Thrift Savings Plan (TSP)

What Is a Thrift Savings Plan (TSP)?

A thrift savings plan (TSP) is a type of retirement investment program open only to federal employees and members of the uniformed services, including the Ready Reserve. It is a defined-contribution (DC) plan that offers federal employees many of the same benefits that are available to workers in the private sector.

A TSP closely resembles a 401(k) plan offered by private employers.

Key Takeaways

  • A thrift savings plan is similar to a 401(k) plan for federal employees and uniformed services personnel.
  • Participants in a TSP can get an immediate tax break for their savings.
  • They can also choose to invest in a Roth for freedom from taxes after retirement.
  • Plan participants can put their money into any of six investing options.
  • You can roll over a 401(k) and IRAs into a TSP if you leave the private sector to work in a public one. If you leave a public service job with a TSP, you can also roll it over to a 401(k) or IRA, as well.

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How a Thrift Savings Plan (TSP) Works

TSP benefits can include automatic payroll contributions and agency matching contributions. Participants can choose to make tax-deferred contributions into a traditional TSP, which means the money that flows into the account will not be taxed until it is withdrawn. They may also choose to invest in a Roth TSP. This option allows employees to make after-tax contributions to their plans so that they’ll owe nothing in taxes when they withdraw the money after retiring. In either case, the contribution limit to a TSP is $20,500 for 2002 (the same as for 401(k) plans).

Employees new to federal employment can roll over 401(k) and individual retirement account (IRA) assets into a TSP—and vice versa if they move to the private sector.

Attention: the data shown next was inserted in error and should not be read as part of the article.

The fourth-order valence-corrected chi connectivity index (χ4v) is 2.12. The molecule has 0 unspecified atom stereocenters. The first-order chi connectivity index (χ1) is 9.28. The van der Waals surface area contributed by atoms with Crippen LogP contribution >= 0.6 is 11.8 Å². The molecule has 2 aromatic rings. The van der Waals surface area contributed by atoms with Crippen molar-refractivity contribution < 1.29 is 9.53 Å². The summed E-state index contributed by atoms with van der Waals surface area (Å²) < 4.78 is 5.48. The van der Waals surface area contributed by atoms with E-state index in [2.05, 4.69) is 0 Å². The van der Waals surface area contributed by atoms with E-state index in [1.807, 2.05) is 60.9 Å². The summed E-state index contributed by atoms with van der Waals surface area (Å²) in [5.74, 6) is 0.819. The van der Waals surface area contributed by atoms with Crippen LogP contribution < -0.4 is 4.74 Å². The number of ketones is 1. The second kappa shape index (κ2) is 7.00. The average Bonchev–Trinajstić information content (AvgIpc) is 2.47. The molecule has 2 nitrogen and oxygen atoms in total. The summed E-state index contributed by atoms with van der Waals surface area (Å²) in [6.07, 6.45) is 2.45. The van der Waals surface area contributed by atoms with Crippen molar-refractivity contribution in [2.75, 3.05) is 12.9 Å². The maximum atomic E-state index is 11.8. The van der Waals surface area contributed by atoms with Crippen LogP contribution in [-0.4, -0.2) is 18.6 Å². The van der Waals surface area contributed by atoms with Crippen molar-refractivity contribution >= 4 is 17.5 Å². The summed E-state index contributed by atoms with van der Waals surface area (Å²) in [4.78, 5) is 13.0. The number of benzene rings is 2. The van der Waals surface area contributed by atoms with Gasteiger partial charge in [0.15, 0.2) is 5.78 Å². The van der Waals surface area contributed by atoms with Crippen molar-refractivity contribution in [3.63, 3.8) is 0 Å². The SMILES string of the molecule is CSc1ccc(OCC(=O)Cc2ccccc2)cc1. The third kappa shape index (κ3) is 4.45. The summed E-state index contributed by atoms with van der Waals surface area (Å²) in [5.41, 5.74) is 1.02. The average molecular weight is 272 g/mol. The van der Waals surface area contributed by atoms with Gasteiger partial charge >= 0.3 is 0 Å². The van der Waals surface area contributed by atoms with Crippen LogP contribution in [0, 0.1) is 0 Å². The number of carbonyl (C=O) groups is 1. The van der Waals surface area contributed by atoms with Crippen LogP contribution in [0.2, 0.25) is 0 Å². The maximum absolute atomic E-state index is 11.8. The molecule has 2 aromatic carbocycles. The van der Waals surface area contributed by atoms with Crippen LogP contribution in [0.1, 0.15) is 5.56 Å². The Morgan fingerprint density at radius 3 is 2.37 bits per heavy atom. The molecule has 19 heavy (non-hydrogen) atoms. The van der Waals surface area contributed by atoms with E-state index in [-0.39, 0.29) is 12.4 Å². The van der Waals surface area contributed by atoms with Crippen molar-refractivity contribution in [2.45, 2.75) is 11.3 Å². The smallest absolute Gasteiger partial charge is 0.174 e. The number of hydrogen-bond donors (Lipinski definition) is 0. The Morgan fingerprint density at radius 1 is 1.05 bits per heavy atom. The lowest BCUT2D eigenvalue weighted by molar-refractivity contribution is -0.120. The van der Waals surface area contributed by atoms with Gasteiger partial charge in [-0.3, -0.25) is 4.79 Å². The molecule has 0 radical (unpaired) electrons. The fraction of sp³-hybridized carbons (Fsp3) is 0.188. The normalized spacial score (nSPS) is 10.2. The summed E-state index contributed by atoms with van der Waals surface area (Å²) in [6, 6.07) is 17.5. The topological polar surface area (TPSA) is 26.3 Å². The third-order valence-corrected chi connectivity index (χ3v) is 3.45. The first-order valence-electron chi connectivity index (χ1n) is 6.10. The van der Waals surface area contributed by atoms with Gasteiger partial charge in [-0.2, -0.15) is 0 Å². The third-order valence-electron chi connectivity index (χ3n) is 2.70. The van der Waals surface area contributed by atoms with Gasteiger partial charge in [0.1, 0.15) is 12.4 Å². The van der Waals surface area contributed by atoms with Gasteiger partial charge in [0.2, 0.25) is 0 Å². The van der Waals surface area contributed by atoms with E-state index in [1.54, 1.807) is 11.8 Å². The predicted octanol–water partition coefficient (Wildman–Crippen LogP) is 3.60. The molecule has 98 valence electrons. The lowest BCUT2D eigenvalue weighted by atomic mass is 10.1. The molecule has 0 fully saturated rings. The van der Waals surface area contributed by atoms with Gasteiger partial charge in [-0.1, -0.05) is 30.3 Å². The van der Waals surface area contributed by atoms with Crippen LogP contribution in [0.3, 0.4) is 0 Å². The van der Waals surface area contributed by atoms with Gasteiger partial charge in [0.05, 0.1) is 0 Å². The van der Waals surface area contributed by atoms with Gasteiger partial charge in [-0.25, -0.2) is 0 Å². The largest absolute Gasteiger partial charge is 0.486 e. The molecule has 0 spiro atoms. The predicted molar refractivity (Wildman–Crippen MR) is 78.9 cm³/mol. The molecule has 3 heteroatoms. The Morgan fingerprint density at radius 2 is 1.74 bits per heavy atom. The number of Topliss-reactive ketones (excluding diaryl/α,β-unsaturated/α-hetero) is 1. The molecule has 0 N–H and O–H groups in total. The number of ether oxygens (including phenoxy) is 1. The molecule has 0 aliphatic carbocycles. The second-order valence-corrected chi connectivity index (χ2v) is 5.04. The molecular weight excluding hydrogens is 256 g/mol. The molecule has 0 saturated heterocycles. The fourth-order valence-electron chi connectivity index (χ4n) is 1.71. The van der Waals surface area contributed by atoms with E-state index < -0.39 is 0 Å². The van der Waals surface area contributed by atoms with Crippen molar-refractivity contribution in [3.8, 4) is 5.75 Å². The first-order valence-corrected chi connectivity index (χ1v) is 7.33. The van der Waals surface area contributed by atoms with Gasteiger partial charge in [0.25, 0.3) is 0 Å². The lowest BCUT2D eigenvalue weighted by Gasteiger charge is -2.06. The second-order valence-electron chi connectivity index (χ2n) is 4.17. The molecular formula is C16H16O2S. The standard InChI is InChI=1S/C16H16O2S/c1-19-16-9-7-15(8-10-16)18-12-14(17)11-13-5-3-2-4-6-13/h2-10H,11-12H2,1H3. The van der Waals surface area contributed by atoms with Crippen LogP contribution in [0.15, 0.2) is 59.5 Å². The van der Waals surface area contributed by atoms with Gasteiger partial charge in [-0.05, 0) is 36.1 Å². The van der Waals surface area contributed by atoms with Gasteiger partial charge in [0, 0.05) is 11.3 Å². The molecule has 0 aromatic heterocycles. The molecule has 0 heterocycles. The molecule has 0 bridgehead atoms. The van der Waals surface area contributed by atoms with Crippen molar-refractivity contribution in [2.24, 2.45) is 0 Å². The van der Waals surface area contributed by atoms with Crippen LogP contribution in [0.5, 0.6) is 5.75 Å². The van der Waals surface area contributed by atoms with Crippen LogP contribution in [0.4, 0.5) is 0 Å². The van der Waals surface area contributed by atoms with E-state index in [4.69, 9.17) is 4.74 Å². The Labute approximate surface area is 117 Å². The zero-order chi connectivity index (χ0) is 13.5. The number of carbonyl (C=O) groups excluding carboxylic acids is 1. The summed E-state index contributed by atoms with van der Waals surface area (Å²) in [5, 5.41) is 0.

A thrift savings plan (TSP) is a defined-contribution retirement plan that has many of the advantages of private-sector plans.

The TSP Investment Options

The TSP offers a choice of six funds in which to invest:

  • The Government Securities Investment (G) Fund
  • The Fixed-Income Index Investment (F) Fund
  • The Common-Stock Index Investment (C) Fund
  • The Small-Capitalization Stock Index Investment (S) Fund
  • The International-Stock Index Investment (I) Fund
  • Specific life-cycle (L) funds, designed to include a mix of securities held in each of the other five individual funds

The F, S, C, and I funds in the TSP are index funds currently managed by the BlackRock Institutional Trust Company under contract by the Federal Retirement Thrift Investment Board (FRTIB). This independent government agency administers the TSP and acts as a fiduciary that is legally liable to manage the TSP prudently and in the best interests of participants and their beneficiaries.

Index funds in the TSP are designed to mimic the return characteristics of the corresponding benchmark index. For example, the C Fund is invested in a stock index fund replicating the S&P 500 Index, which is made up of the stocks of 500 large- to medium-sized U.S. companies. L funds are invested in the five individual TSP funds, and their asset allocations are based on the individual investor’s time horizon.


The maximum annual contribution to a Thrift Savings Plan in 2022. If you are 50 or older, you can add an extra $6,500.

TSPs vs. IRAs

This is not an either/or proposition because you can have both a TSP and an IRA at the same time. One chief difference between them is their respective contribution limits. For 2022, the annual limit is $20,500 for a TSP ($27,000 for those over 50); for an IRA it is much less—$6,000 ($7,000 if you are over 50)—and that is a combined total if you have multiple IRAs. Thus, a TSP allows you to build your retirement funds at a faster pace than an IRA does.